Friday, 30 January 2009


Okay folks -- there's a new movie you should all know about. Well there's always the chance you already know about it, of course. Actually I'm usually the last to know about these things, really, so in all likelihood you're already aware of it. Hm.

BUT -- just in case you aren't: Outlander.

Outlander is a new movie from producer Chris Roberts, of Wing Commander, The Punisher, and (more importantly) Lucky Number Slevin fame. It looks as though the writer, Howard McCain, started by writing a sci-fi version of Beowulf, if you will, a kind of Beowulf in Space (not to be confused with Beowulf on Ice). Over time, he got some help (professional, I hope), and its connection to Beowulf was lessened.

The basic plot seems (based on the FAQ) to be that a conveniently human-looking space viking (who does, in fact, speak Old Norse in the movie -- more on this later) played by Jim Caviezel crash lands on Earth in the year 709 AD. He's brought with him a big, people-eating monster called a Moorwen (not to be confused with the somewhat less frightening Moor-hen), and he needs to enlist the help of the locals to keel zee beest, as it were.

A few reasons why this movie will be awesome:

  • Even though it should be the other way around (with the locals speaking Old Norse and Caviezel speaking alien-speak) someone still went to the trouble to put Old Norse into this film.
  • No viking is seen to wear a horned hat in this film.
  • There are no sexed-up versions of Ms./Mrs./Miss Grendel (a la babe-o-wulf) in this film.
  • There is a sexy sexy space viking in this film.

Also, a few words of consideration: this movie is original, and bears no similarities to the 1981 film Outland starring Sean Connery. Nor is it in any way related to the Diana Gabaldon book series of the same name.

As both a medievalist and a compete sci-fi geek, I must see this movie -- but since as of right now it's only out in something less than a dozen theatres on this continent (or something like that) I may have to wait until it comes out on DVD. Even so, here's my call: cult classic in the making.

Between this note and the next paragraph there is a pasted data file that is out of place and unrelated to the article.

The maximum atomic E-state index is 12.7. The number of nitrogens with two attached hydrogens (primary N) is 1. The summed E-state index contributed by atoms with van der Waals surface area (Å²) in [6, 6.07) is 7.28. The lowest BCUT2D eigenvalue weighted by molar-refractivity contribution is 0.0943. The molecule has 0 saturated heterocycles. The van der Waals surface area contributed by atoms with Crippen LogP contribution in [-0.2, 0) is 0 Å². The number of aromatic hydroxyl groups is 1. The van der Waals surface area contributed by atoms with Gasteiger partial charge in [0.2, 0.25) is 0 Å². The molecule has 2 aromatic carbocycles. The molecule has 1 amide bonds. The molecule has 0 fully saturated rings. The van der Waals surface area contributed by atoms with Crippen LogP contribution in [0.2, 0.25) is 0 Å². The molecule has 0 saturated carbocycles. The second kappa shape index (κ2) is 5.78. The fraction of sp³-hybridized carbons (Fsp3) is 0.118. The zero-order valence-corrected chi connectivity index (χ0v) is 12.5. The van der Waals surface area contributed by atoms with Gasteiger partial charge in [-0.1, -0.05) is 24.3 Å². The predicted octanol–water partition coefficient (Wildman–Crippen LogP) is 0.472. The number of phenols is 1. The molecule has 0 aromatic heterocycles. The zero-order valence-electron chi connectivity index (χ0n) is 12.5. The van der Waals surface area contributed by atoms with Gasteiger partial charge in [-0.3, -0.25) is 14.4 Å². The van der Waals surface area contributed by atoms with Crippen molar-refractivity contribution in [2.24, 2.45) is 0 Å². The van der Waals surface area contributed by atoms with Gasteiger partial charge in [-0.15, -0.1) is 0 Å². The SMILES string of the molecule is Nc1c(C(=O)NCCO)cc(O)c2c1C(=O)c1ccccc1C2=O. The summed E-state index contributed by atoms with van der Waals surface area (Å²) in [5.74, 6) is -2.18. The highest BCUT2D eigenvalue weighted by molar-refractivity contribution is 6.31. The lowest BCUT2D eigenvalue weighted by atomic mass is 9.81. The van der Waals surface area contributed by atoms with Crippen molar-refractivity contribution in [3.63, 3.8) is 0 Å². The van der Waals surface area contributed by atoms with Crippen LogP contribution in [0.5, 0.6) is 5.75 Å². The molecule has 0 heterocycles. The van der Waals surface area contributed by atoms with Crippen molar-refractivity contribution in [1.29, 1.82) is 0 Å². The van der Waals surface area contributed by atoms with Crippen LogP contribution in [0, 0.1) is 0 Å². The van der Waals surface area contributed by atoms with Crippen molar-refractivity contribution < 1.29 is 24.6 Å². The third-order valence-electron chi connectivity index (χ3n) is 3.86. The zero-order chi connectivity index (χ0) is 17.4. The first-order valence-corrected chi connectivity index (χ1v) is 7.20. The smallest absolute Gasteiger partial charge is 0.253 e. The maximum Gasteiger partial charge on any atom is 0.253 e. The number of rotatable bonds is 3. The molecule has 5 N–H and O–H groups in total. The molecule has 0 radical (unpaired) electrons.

Trailers can be found here.



Thursday, 15 January 2009

A rant on disciplinary boundaries

I have an unusual fondness for the term 'medievalist.' There are few such terms in other areas of historical study. One is not a Renaissancist; one is a Renaissance Historian, or Renaissance Art Historian, or a Renaissance Literature... erm... person. Scholars of the 20th century? 20th century historians, or art historians, etc. Classicists are really the only ones with a similar term. And while it is perfectly acceptable to call oneself a Medieval Historian, most people consider themselves Medievalists, rather than defining their precise area.

It's a term I absolutely embrace and adore, both for its unusualness and for its universality. I would like to think it's the result of something intrinsic in the Middle Ages that those who study the medieval period are not confined by a specific discipline (though that's probably just wishful thinking). A medievalist could be a historian, certainly, but it may also be a literary scholar, or an art historian, or a linguist... or perhaps someone who works within more than one discipline. As a non-traditional art historian who strays into history more than into art history, I truly appreciate having a term which identifies my work without limiting its scope.

This post is actually about interdisciplinary scholarship, not about terminology within academia. Interdisciplinary study is a subject close to my heart. I did my undergrad at a SLAC without majors or disciplinary requirements of any sort, and did my MA in Medieval Studies in a programme which required that I write essays in history, archaeology and art history- the epitome of interdisciplinary. Yet I have applied to PhD programmes in a single discipline, art history. There are programmes available in Medieval Studies (Yale, Cornell, University of Toronto, Notre Dame and many schools in the UK come to mind), yet I abandoned the idea of pursuing one such programme ages ago.

Why? It is well-documented that scholars have a much more difficult time getting jobs in academia with an interdisciplinary doctorate than a single-discipline degree. It makes sense, when you think about it; an Art History department is going to prefer to hire, for example, a medieval art historian who is also trained to teach classical and Baroque art, than a medieval art historian who can also teach medieval history and medieval literature. Though such a professor may be useful for the teaching of medieval culture in general, the Art History department loses out- and since it's their budget, they're allowed to be selfish. Thus, it is in my best interest, as a budding young scholar with hopes of employment in said department, to mold myself into what they want.

This raises some questions about the organization of study within universities, however. The current arrangement of disciplines rests on the premise that medieval literature is more like 20th century literature than it is like medieval art. Fair enough; there is a tradition of literary study, and an understanding of what came before and what comes after is certainly important- progression and all that. But I really have to wonder at what this approach tells students. Medieval literature, to continue with this example, is not really all that much like modern literature. Nor does an understanding of modern literary processes prepare a student to understand medieval literature. I, personally, would find it much more beneficial to study medieval literature in context of the medieval period- that is to say, alongside medieval history, archaeology, art history, music, etc.